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Portland 125, Dallas 103

May 3, 2003 at 7:02 AM   |   Comments

PORTLAND, Ore., May 3 (UPI) -- Bonzi Wells scored 10 of his 18 points in the second quarter Friday night as the Portland Trail Blazers coasted to a 125-103 rout of the Dallas Mavericks to force a seventh game in their NBA Western Conference first-round series.

Portland dropped the first three games of the series to extend its playoff losing streak to 10 games, one shy of the NBA record. But the Trail Blazers have resurrected themselves in a week, becoming only the third NBA team to tie a series after losing the first three games.

No NBA team has ever won a series after trailing, 3-0. Game Seven is Sunday at Dallas.

"I think they're a little scared now, they've got their backs against the wall," Portland forward Ruben Patterson said. "We were down 3-0, we came back. Now they know we're going to be tough. ... I can't wait for Sunday."

Zach Randolph collected 21 points and 10 rebounds and Patterson added a playoff career-high 20 points for the Trail Blazers, who matched a franchise playoff record with 59.8 percent shooting (49-of-82).

"My whole message is the series isn't over until one team wins a fourth game," Trail Blazers Coach Maurice Cheeks said. "Now we're down to that. Once the ball goes up Sunday, everything is equal."

Portland held a 27-24 advantage after one quarter before burying Dallas in the second period. Rasheed Wallace made a 3-pointer that triggered a 19-3 tear as the Trail Blazers built a 46-27 cushion with 6:18 left before halftime.

Wallace scored nine of his 13 points in a period that saw Portland outscore Dallas, 37-14. Damon Stoudamire's jumper with three seconds left before the half made it 64-38.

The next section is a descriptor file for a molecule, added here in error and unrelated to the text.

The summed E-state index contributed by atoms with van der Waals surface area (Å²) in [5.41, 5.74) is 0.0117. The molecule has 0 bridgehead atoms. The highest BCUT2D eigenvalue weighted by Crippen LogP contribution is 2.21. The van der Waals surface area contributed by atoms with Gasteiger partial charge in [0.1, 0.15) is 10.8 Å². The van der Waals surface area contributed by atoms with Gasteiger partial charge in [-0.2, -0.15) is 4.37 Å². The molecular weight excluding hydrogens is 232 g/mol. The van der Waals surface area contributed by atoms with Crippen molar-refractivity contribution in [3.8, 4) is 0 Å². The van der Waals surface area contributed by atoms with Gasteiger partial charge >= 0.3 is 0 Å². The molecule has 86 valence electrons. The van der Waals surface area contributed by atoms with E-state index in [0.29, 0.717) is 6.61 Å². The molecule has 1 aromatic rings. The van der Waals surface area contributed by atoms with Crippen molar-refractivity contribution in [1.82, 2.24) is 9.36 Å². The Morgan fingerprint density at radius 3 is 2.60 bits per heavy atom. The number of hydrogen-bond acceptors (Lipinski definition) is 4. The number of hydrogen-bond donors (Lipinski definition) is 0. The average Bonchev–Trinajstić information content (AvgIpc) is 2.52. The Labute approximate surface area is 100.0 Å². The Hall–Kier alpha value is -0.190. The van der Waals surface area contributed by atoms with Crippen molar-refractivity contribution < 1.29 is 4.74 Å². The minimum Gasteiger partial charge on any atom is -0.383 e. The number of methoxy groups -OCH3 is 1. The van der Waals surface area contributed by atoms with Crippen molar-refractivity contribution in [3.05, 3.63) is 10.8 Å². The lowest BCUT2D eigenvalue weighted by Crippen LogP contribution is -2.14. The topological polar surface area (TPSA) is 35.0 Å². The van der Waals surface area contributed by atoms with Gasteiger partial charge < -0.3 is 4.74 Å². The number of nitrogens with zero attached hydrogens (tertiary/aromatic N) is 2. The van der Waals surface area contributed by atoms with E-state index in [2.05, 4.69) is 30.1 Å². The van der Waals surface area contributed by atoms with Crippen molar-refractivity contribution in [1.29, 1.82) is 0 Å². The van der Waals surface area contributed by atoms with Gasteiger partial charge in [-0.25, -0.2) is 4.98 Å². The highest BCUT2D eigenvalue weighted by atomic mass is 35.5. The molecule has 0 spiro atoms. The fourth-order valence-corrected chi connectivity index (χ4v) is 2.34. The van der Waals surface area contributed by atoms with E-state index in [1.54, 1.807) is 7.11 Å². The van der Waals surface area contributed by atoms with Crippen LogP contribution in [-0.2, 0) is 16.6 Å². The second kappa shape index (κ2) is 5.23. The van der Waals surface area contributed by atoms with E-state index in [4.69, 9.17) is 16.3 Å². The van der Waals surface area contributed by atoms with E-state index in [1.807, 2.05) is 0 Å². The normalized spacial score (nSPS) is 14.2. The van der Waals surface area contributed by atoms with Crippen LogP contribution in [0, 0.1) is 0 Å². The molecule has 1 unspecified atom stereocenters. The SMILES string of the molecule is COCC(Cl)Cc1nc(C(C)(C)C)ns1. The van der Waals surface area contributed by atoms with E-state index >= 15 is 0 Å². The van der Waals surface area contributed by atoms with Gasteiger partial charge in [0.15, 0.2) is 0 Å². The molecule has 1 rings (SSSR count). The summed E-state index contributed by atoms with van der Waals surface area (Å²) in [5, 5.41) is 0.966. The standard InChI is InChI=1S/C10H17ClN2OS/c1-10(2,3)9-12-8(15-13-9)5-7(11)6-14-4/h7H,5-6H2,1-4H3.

"We believed from the beginning and the fans here, they believed in us," Wallace said. "There were a couple of people here that counted us out, but everyone was out here today and they saw it. We were just not ready for it to end."

Dallas star Dirk Nowitzki was held to four points on 2-of-11 shooting. Nowitzki averaged a playoff-leading 34.8 points in the first five games of the series.

"We played well on our home court and did not win on Wednesday and I thought tonight's game would be close, so, no, I didn't see this coming," Dallas Coach Don Nelson said. "It didn't matter what we did, when they made that run in the second quarter, we couldn't stop it."

Steve Nash finished with 21 points and six assists and Michael Finley scored 20 points for Dallas, which rested its "Big Three" the entire fourth quarter. The Mavericks have not lost four straight since a six-game skid from Feb. 29-March 9, 2000.

"I thought they were really active defensively," Nowitzki said. " They played with a lot of emotion. I thought we were really good in the first quarter. But the bottom fell out after that and it wasn't much of a game."

Six Trail Blazers scored in double figures as the team displayed a teamwork and cohesiveness that was absent in their losses. Portland finished with 32 assists as Wallace and reserve Jeff McInnis each had six.

Arvydas Sabonis scored 16 points on 7-of-8 shooting and Stoudamire finished with 14. Wells made 9-of-14 shots and Patterson was 8-of-10 from the floor.

"We just wanted to get one victory, and once you get one victory, anything can happen," Stoudamire said. "I've been in a seven-games series where we've been down 3-1, a couple of my teammates have. I don't think we've ever had panic."

The Trail Blazers held a commanding 45-32 edge on the glass. Sabonis grabbed eight rebounds and Wallace, Stoudamire and Wells all finished with six.

"Today, obviously, we couldn't rebound," said Nowitzki, who failed to grab a rebound. "This has been a key for us the whole year. If we don't rebound the ball, we're in trouble."

The big first half for Portland came without forward Scottie Pippen, who is still feeling the effects of a sore left knee. Pippen played seven minutes in the second half and finished with four points.

Pippen's jumper with 1:24 left in the third quarter gave Portland its largest lead, 95-63.

© 2003 United Press International, Inc. All Rights Reserved. Any reproduction, republication, redistribution and/or modification of any UPI content is expressly prohibited without UPI's prior written consent.
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